Twenty years ago, the Central Fruit and Vegetable Market changed its schedule from night-time to daytime. In commemoration of this anniversary, Mercabarna and the Fruit and Vegetable Wholesale Dealers Association (AGEM) organised a technical conference on 3 March, in which different agents from the horticultural distribution chain took part. The objective: to discuss the sector’s evolution over these past two decades and, in particular, the future of fruit and vegetable sales.
The conference was opened with an eye on the past, specifically on the year 1988, when the horticultural wholesale business owners decided, with Mercabarna’s support, to change the Fruit and Vegetable Market schedule from night-time to daytime hours. This was a pioneering but controversial move, since no wholesale market was operating at that time during the day. The retail group opposed the decision due to concern about the consequences the new schedule might have on the operation of their businesses. Even so, the initiative moved forward.
“Those were complicated days. Many people did not understand why we wanted to change the schedule. Twenty years later, I think few question whether it was the correct decision,” declared the president of the Mercabarna Dealers Association (Assocome), Joan Llonch.
Llonch, who 20 years ago led the movement in favour of the daytime market, recalled those difficult times at the opening of the technical conference, which was presided over by Jordi William Carnes, president of Mercabarna and deputy mayor in charge of Finance and Economic Promotion for the Barcelona City Council. Also present were Montserrat Gil de Bernabé, managing director of Mercabarna, and Casimiro Llorens, president of the Fruit and Vegetable Wholesale Dealers Association (AGEM).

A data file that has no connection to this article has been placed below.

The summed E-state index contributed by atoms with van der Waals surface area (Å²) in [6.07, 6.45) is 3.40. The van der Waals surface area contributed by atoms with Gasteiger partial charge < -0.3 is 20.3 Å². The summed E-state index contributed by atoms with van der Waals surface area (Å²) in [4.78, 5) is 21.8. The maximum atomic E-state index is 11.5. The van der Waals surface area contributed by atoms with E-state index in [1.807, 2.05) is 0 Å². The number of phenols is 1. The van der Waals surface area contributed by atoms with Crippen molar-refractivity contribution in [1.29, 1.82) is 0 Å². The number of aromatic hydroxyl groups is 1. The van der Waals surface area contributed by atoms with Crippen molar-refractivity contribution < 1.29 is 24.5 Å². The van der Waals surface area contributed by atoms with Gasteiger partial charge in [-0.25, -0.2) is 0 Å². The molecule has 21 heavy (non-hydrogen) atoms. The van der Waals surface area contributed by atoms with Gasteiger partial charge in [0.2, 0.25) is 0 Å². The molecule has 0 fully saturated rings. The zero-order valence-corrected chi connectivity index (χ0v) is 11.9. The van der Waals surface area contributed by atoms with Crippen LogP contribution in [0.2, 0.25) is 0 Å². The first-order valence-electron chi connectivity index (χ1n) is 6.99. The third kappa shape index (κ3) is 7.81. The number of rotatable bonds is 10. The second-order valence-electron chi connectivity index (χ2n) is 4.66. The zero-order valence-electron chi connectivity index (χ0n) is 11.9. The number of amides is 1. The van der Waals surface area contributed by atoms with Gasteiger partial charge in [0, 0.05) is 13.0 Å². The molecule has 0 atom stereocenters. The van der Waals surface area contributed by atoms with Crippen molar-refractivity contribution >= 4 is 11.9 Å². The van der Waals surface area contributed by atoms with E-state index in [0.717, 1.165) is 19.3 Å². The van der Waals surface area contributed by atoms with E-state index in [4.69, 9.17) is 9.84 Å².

Both Llonch and the president of the AGEM agreed in stressing the positive aspects that operating a daytime market has had for businesses.
As the Assocome president remarked, “The quality of life has improved for operators, favouring generational renewal in businesses and training well-prepared teams of workers, in addition to helping attract new buyers from mass distribution and restaurants.”
Llorens added, “It has been a key part in the growth of these businesses and, in short, for the modernisation of the sector.”
Along the same lines, the president of Mercabarna pointed out that the decision to change the schedule “demonstrated the will of the Mercabarna business owners to get ahead of the times, to change inertias and make the Market a landmark”.
Today, even the retail sector sees the schedule change in a positive light. “Buying during the day forced us to change our mindset, to opt for modernising our establishments and means of transport,” stated Àngel Juny, president of the Fruit and Vegetable Retailers Association.
The consumer sets the rules of the game
Once the conference was opened, with around 100 people in attendance, the round table began, during which representatives from the distribution chain analysed the current and future situation of the sector. This roundtable had an exceptional moderator, Carles Cabrera, managing director of the Institut Cerdà, who knows Mercabarna well.
According to some of the presenters, two factors are affecting the current evolution of horticultural distribution: the emergence of a new type of consumer and the impact of the economic crisis.
Regarding the new type of consumer, Francisco Casallo, managing director of the wholesale company Bargosa, drew attention to the fact that “the current consumer is more segmented, asking for a more varied product offering and, above all, very well informed. They know what, how and when they want to buy. The Internet has had a lot to do with this”.
Víctor Echeverría, from the greengrocer chain Punt Fresc, agrees with this assessment. “It is today’s consumers who set the rules of the game. They have a lot of information, and this gives them much more power than a few years ago,” he emphasised.